I attended the 2011 Israeli Presidential Conference last week. Things have been busy, I didn’t get a chance to write about it until now.
They had a special session for bloggers, which was pretty cool. We bloggers often feel we don’t get much respect compared with the traditional media. Of course, compared with the traditional media which is filled with trained professionals perhaps we don’t deserve much respect, but that’s another topic! 🙂 Someone in the Israeli bureaucracy has determined that blogs do have followers and reaching out to bloggers is an effective way to communicate.
I went to sessions with Israeli President Shimon Peres and Wikimedia Foundation CEO Jimmy Wales. President Peres was intelligent and articulate. I hope the same thing will be said of me when I’m 87 years old!
The format was casual: the presenters sitting on a small stage, the bloggers sitting on comfy couches, mostly with their laptops or iPads in front of them.
The problem with the format is you don’t come away with one story to tell. Those who manage to ask a question may get the story they want, everyone else has to settle for someone else’s story. President Peres had a few interesting comments, including:
- “The Jewish people’s greatest contribution to the world is dissatisfaction.” We weren’t content to simply tend our sheep, we always strove for more.
- “Civilization began when the mirror was introduced.” We need a “mirror” for our internal development, not just for our outsides.
- We need to distribute our money in a better way, and even more importantly distribute education better. He would like to see a free academic education for all, for the IDF to also be a university, “camp and campus.” Education is the real entry to a better world and higher income.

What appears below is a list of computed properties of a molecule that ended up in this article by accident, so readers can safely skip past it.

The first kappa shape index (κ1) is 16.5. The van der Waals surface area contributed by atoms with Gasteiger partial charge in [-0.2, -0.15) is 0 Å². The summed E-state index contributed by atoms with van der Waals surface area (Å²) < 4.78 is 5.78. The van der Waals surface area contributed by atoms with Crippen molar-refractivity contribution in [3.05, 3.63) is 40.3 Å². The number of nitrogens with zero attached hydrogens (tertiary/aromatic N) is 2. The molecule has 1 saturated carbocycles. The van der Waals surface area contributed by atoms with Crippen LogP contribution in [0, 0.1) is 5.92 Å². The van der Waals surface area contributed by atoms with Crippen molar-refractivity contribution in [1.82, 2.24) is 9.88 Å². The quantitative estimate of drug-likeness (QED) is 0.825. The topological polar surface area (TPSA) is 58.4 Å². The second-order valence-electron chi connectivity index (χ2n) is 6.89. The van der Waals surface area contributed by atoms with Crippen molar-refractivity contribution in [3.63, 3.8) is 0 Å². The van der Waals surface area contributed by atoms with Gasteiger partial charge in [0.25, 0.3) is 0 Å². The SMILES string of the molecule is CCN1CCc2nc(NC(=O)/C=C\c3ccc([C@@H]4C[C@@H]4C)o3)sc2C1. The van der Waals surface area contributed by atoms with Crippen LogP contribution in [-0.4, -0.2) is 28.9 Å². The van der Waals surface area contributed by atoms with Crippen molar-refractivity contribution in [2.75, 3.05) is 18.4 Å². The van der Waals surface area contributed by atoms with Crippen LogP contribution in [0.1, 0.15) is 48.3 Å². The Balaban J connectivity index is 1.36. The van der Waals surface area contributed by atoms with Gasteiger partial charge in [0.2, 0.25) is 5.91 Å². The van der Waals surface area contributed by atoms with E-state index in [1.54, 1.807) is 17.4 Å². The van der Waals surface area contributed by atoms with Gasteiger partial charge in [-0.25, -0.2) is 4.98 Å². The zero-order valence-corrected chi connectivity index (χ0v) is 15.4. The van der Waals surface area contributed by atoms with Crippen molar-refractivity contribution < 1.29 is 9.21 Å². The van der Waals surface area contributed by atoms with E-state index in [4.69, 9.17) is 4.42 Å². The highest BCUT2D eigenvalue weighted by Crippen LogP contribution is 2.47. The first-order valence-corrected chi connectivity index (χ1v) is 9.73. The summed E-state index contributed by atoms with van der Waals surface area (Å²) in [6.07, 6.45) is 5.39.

- He talked about a 101 year old rabbi who had a brilliant mind and brilliant memory; the brain remains fresh from continued learning.
I didn’t get a chance to ask Peres a question, but I did get to ask Jimmy Wales a question. My question for the founder (or co-founder) of Wikipedia was “Does WikiMedia promote a particular social agenda?”
He said the WikiMedia Foundation is neutral on philosophical topics. Their goal is to bring free knowledge to everyone. He said “I’m in favor of good.” Many associated with the organization share a certain view of the world, such as dialog discussion is better than screaming. I followed up by asking if almost all Wikipedians share that view why not make it an explicit part of their mission/vision? He replied “Our goal is not to topple dictatorships, but to share information.”
The response left me feeling somewhat unsatisfied. Knowledge is power. Knowledge can be a force for good or a force for evil. Would they disseminate information on how to manufacture weapons of mass destruction?
A popular way of committing suicide in Japan is by putting together a particular mix of common household chemicals; click here to see a NY Times article on the subject. Thankfully, I could not find the formula on Wikipedia; is this intentional, or accidental? Would they have any qualms about publishing the particular detergents to mix to kill yourself? Knowing this would facilitate such deaths?
WikiMedia Foundation’s vision statement is:
Imagine a world in which every single human being can freely share in the sum of all knowledge. That’s our commitment.
Sorry, I actually don’t think that every human being should share freely in all knowledge. I don’t want terrorists to know how to make nuclear bombs, and I don’t want distraught teenagers to find easy ways to kill themselves. Reasonable people may differ on where to draw the line; but there is no doubt there is a line that needs to be drawn somewhere. By refusing to be explicit about where to draw that line, I believe the WikiMedia Foundation is dodging a fundamental responsibility they have as they have become in a way a “public utility.”